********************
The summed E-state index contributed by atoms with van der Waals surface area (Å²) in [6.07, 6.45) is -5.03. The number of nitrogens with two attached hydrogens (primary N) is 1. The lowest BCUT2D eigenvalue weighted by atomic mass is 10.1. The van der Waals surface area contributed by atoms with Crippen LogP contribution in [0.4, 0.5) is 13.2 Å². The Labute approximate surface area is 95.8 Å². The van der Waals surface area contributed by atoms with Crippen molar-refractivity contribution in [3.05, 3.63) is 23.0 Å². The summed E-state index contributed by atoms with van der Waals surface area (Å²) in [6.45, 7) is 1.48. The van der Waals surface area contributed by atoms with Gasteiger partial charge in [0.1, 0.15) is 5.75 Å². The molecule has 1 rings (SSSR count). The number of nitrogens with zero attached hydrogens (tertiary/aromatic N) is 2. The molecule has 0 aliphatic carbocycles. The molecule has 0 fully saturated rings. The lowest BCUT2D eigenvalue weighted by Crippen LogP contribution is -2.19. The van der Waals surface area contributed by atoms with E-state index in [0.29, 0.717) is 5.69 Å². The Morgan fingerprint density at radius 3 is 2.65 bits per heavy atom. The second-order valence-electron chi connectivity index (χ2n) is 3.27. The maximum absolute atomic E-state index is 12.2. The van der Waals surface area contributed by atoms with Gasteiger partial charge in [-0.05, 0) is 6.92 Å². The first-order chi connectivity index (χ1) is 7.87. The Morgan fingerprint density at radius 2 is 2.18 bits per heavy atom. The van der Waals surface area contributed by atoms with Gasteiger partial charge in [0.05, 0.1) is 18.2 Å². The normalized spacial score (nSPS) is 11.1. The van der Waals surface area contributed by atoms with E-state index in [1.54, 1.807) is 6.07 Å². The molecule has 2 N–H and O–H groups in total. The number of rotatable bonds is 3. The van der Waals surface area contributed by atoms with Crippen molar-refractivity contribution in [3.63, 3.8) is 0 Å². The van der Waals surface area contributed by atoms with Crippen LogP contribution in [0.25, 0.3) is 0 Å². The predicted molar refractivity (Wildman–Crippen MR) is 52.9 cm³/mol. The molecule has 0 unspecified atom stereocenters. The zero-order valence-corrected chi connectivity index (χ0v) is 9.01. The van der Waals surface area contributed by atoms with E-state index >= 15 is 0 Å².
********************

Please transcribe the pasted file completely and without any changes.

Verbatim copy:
The summed E-state index contributed by atoms with van der Waals surface area (Å²) in [6.07, 6.45) is -5.03. The number of nitrogens with two attached hydrogens (primary N) is 1. The lowest BCUT2D eigenvalue weighted by atomic mass is 10.1. The van der Waals surface area contributed by atoms with Crippen LogP contribution in [0.4, 0.5) is 13.2 Å². The Labute approximate surface area is 95.8 Å². The van der Waals surface area contributed by atoms with Crippen molar-refractivity contribution in [3.05, 3.63) is 23.0 Å². The summed E-state index contributed by atoms with van der Waals surface area (Å²) in [6.45, 7) is 1.48. The van der Waals surface area contributed by atoms with Gasteiger partial charge in [0.1, 0.15) is 5.75 Å². The molecule has 1 rings (SSSR count). The number of nitrogens with zero attached hydrogens (tertiary/aromatic N) is 2. The molecule has 0 aliphatic carbocycles. The molecule has 0 fully saturated rings. The lowest BCUT2D eigenvalue weighted by Crippen LogP contribution is -2.19. The van der Waals surface area contributed by atoms with E-state index in [0.29, 0.717) is 5.69 Å². The Morgan fingerprint density at radius 3 is 2.65 bits per heavy atom. The second-order valence-electron chi connectivity index (χ2n) is 3.27. The maximum absolute atomic E-state index is 12.2. The van der Waals surface area contributed by atoms with Gasteiger partial charge in [-0.05, 0) is 6.92 Å². The first-order chi connectivity index (χ1) is 7.87. The Morgan fingerprint density at radius 2 is 2.18 bits per heavy atom. The van der Waals surface area contributed by atoms with Gasteiger partial charge in [0.05, 0.1) is 18.2 Å². The normalized spacial score (nSPS) is 11.1. The van der Waals surface area contributed by atoms with E-state index in [1.54, 1.807) is 6.07 Å². The molecule has 2 N–H and O–H groups in total. The number of rotatable bonds is 3. The van der Waals surface area contributed by atoms with Crippen molar-refractivity contribution in [3.63, 3.8) is 0 Å². The van der Waals surface area contributed by atoms with Crippen LogP contribution in [0.25, 0.3) is 0 Å². The predicted molar refractivity (Wildman–Crippen MR) is 52.9 cm³/mol. The molecule has 0 unspecified atom stereocenters. The zero-order valence-corrected chi connectivity index (χ0v) is 9.01. The van der Waals surface area contributed by atoms with E-state index >= 15 is 0 Å².